Chances are that you are eating some amount of plastic in the canned foods that you eat. You are also drinking a little plastic from hard plastic beverage containers. The most common plastic compound we are exposed to in foods is bis-phenol A (BPA). This is a ubiquitous chemical that acts as a hormone disruptor. We are exposed to BPA throughout our lives, starting in the womb. Previously the Food and Drug Administration (FDA) considered BPA safe but in 2010 the FDA changed it’s position and now has “some concern” regarding the safety of BPA, and thus new studies regarding the safety of BPA have been funded by the government and are ongoing.
Health Effects of BPA
BPA acts as a synthetic estrogen and has broad reaching effects. Even in small amounts BPA has been linked to infertility, breast and reproductive system cancer, obesity, diabetes, early puberty, behavioral changes in children and resistance to chemotherapy treatments. Women and men with higher levels of BPA in their blood are more likely to have miscarriages and alterations in sex hormones.
Strategies to Avoid BPA
Here are a few common sources of, and strategies to avoid, BPA:
BPA is found in the plastic epoxy lining of canned foods.
- Limit canned foods, such as canned vegetables, canned fruits, canned tomatoes, and canned beans or lentils.
- Trade canned vegetables and fruit for fresh and frozen produce.
- Cook dried beans and lentils in bulk and then freeze the cooked beans and lentils for future use.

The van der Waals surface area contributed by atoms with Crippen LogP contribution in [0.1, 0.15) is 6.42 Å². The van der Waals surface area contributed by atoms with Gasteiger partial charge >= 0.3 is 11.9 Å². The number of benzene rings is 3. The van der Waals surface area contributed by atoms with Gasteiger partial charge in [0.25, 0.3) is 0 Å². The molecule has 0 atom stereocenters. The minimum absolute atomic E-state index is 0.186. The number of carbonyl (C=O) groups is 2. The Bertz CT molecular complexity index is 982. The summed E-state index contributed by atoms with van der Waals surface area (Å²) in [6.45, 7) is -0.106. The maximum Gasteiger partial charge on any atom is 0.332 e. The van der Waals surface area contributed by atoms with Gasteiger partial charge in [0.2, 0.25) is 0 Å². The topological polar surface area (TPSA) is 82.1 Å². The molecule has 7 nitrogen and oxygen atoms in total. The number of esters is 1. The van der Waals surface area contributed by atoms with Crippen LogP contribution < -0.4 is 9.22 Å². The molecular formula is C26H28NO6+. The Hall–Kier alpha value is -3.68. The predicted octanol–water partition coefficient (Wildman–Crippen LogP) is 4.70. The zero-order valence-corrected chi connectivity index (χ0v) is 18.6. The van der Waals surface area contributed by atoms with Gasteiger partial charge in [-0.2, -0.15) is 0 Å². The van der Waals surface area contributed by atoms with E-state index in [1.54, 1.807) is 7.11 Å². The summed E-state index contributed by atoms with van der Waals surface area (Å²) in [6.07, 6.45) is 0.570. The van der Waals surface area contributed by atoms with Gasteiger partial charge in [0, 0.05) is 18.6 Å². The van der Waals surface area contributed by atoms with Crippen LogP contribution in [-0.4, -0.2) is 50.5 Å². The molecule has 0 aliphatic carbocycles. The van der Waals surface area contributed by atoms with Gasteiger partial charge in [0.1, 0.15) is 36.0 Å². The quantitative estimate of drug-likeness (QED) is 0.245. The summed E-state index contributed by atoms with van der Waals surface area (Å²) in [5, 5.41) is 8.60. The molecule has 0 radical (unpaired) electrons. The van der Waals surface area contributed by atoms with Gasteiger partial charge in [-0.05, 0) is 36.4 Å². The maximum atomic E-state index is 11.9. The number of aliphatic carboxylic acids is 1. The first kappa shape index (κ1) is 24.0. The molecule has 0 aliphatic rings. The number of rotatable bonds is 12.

- Opt for Eden brand or BioNaturae tomato and legume products that are made with BPA-free liners or glass.
- Choose soup and broth in cartons rather than cans, such as Pacific or Imagine.
- Choose canned tuna in BPA-free cans.
- Choose Native Forest canned coconut milk, vegetables and fruits.
- A few years ago it was said that all Trader Joe’s canned corn, canned beans, canned fish, canned poultry, and canned beef were in BPA-free cans. Contact Customer Service for a current list.
BPA is found in hard plastic containers marked with the letters PC for polycarbonate and recycling labels #3 or #7.
- Check plastic storage containers (e.g., Tupperware) for PC or recycling label #3 and #7. Replace with glass storage containers.
- Do not heat food in plastic containers or plastic bags (e.g., Steamables).
- Use a stainless steel water bottle that does not have a plastic interior liner. My current favorite is HydroFlask.
- BPA has been removed from baby bottles in recent years, but older bottles likely contain BPA. Discard bottles that were purchased prior to 2012. Use BPA-free plastic, glass or stainless steel baby bottles and sippy cups.
- Use glass or stainless steel to carry your lunch. My current favorite is PlanetBox.
Receipts contain BPA.
- Do not take receipts when offered.
- Wash hands after handling receipts.
- Do not toss receipts into grocery bags full of food.
Bottom Line: Limit your exposure to BPA found in canned foods, plastic food containers and plastic water bottles where you can. It’s difficult to avoid every possible exposure to BPA; do your best and continue to adjust your choices.
Photo Credit: The Soft Landing, also contains a longer list of BPA free food products.
Material on this blog is provided for informational purposes only. It is general information that may not apply to you as an individual, and is not a substitute for personalized nutrition or health advice or healthcare. Never disregard medical advice or delay seeking medical care because of something you have read or accessed through this website.